In forma pauperis
I mentioned in a post the other day how legal aid was not introduced in this country until 1949. Although technically correct, I made the mistake of commenting on the subject of legal aid without first consulting with legal aid expert Murray Heining.
He advises that this is what the Costs Lawyer training materials have to say on the subject:
“In forma pauperis
In 1488 the first legislation providing for Legal Aid was introduced in Scotland. Legislation in England followed 7 years later with the Poor Persons Act (11 Hen.7, C12). By this Act:
• the poor were not charged fees on the issue of writs;
• clerks, counsel and attorneys were assigned to prepare writs on their behalf without charge; and
• for hearings of writs counsel were assigned to act without charge.
In 1531 a statute (Hen. 8, C15) was introduced removing the liability of poor persons for the costs of a successful opponent. However, courts could order their punishment for non-payment of costs. This could and did include corporal punishment and imprisonment. The act was repealed in the 19th Century. Throughout the 19th Century substantially the only official assistance given to the poor man to help his access to the civil courts was by an in forma pauperis procedure and only in the superior courts. The Civil Procedure Act 1883 and accompanying rules made provision for Legal Aid to be granted by courts. In the early 20th Century a poor persons’ procedure was introduced by the Rules of the Supreme Court (Poor Persons) 1913 and was extended by the Rules of the Supreme Court (Poor Persons) 1914. These rules were amended from time to time. They enabled the poor to obtain the free services of solicitors and counsel in the High Court. The rules did not extend to the county courts and did not cover civil cases in magistrates’ courts. (Even with the introduction of Legal Aid proper in 1949 there was until 1960 only limited Legal Aid for appeals to the House of Lords by the Appeal (Forma Pauperis Act 1893). Although pro bono services were provided by some solicitors and counsel it was very difficult for the poor to find solicitors willing to provide legal assistance. There were “poor man’s” organisations providing legal services. These were mainly in London and in the major cities. The ability to access a solicitor or barrister was much restricted. In 12 out of 50 provisional towns with populations of over 100,000 there existed a “poor man’s” organisation. In the other 28 there was no such provision.”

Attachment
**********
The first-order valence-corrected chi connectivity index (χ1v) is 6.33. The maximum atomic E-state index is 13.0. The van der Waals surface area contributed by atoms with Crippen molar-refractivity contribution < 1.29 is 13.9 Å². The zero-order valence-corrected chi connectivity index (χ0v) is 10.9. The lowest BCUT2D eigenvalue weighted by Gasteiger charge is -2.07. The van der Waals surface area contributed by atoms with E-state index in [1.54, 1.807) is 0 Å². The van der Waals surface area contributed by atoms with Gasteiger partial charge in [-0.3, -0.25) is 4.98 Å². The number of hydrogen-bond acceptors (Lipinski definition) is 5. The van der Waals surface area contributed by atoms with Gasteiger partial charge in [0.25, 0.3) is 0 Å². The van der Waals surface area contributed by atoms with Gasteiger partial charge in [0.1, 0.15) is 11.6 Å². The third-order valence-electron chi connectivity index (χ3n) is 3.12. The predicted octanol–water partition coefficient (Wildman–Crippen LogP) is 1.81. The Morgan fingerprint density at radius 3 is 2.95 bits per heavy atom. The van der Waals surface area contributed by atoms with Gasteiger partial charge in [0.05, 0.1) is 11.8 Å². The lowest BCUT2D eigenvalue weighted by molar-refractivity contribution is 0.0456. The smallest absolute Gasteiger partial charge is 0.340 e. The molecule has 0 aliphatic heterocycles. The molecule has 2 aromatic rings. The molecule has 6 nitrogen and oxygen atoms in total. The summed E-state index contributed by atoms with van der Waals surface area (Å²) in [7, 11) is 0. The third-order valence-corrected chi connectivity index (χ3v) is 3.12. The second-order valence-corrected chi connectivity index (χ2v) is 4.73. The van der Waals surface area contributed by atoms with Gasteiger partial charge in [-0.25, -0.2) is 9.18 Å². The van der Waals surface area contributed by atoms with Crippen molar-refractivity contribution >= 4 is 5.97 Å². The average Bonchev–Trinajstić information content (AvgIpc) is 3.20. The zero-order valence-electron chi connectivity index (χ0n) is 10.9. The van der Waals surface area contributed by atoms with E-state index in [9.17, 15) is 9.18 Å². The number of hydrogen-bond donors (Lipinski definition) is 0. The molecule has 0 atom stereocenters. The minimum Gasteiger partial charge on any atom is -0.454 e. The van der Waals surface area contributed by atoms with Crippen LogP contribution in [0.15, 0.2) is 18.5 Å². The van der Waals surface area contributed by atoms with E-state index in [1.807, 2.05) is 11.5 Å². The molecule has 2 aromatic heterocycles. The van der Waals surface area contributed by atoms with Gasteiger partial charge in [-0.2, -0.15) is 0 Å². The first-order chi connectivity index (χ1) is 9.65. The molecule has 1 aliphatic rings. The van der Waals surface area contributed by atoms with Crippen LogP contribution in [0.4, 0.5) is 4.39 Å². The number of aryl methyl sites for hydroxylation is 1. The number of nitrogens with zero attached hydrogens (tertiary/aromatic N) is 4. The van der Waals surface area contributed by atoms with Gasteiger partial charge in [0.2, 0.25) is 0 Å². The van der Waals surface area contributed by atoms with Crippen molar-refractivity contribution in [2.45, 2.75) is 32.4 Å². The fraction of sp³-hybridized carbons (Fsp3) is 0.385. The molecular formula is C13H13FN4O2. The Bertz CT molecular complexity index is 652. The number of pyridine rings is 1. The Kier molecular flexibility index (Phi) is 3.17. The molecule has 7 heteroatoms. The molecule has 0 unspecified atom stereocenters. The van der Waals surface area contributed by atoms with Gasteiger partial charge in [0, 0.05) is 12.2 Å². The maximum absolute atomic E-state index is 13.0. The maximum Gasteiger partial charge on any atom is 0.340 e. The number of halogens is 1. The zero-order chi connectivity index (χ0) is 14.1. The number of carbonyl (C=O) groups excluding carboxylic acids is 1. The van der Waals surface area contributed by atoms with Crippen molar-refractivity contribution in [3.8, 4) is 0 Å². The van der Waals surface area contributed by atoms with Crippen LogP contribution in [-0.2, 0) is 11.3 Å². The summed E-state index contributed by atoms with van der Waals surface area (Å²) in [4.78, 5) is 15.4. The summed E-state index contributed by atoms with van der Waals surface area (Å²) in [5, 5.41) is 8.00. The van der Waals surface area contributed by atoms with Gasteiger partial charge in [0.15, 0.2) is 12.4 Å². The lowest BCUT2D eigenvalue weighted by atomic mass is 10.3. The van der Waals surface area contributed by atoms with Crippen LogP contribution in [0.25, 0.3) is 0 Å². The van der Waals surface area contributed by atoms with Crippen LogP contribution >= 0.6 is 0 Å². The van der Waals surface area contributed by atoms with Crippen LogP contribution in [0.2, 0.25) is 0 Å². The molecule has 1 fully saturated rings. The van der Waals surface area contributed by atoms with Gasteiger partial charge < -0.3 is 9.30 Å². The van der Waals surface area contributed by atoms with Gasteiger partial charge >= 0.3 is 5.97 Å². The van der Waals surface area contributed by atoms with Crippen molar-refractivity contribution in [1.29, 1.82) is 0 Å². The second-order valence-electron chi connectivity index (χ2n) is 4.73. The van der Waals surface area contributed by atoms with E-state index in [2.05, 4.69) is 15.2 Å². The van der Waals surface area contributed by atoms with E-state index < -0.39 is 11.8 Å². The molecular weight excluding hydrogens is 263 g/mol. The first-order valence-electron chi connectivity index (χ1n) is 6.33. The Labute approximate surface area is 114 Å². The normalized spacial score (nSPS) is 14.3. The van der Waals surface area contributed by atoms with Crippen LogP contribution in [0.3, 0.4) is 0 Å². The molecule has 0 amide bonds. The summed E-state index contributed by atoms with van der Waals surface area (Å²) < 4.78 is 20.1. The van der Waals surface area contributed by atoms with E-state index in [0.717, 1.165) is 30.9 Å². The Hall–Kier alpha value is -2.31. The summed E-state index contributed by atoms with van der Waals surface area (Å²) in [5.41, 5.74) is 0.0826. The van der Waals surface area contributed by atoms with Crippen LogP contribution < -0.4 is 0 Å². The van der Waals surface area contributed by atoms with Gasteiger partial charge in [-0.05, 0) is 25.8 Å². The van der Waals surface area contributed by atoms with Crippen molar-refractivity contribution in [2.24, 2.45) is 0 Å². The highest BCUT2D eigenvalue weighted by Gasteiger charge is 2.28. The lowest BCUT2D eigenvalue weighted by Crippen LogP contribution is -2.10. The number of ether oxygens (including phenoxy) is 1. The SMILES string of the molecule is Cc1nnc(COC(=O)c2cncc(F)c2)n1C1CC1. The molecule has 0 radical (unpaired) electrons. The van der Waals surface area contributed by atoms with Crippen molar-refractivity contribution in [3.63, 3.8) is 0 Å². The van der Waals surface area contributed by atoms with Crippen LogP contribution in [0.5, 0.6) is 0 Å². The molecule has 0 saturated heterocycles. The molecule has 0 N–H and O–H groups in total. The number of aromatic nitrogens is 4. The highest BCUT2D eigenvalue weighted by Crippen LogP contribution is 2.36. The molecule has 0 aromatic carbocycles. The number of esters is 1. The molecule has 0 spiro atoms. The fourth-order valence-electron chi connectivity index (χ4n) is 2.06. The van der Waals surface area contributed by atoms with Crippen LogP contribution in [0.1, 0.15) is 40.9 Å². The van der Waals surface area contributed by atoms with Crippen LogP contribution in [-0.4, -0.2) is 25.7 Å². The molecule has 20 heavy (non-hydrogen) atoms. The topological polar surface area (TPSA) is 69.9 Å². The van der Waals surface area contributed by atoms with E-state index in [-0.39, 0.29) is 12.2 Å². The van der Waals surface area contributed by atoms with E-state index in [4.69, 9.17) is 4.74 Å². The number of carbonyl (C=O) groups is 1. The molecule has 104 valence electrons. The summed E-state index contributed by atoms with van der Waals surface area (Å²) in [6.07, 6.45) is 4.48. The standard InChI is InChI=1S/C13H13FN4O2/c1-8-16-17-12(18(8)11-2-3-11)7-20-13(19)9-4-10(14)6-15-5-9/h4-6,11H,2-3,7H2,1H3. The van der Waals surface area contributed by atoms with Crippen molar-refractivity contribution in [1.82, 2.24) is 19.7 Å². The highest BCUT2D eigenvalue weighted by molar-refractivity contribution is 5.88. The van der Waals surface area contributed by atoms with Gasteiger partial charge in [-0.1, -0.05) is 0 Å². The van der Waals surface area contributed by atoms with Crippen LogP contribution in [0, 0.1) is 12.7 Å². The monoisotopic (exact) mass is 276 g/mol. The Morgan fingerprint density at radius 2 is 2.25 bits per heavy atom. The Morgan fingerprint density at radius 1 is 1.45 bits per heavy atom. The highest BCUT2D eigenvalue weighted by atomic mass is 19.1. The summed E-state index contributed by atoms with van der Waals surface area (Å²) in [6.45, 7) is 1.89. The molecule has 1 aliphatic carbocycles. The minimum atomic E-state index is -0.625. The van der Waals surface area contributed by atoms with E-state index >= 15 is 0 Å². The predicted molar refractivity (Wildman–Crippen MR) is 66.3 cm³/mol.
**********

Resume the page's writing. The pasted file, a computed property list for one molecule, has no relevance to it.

I may be none the wiser, but at least I have learnt something new.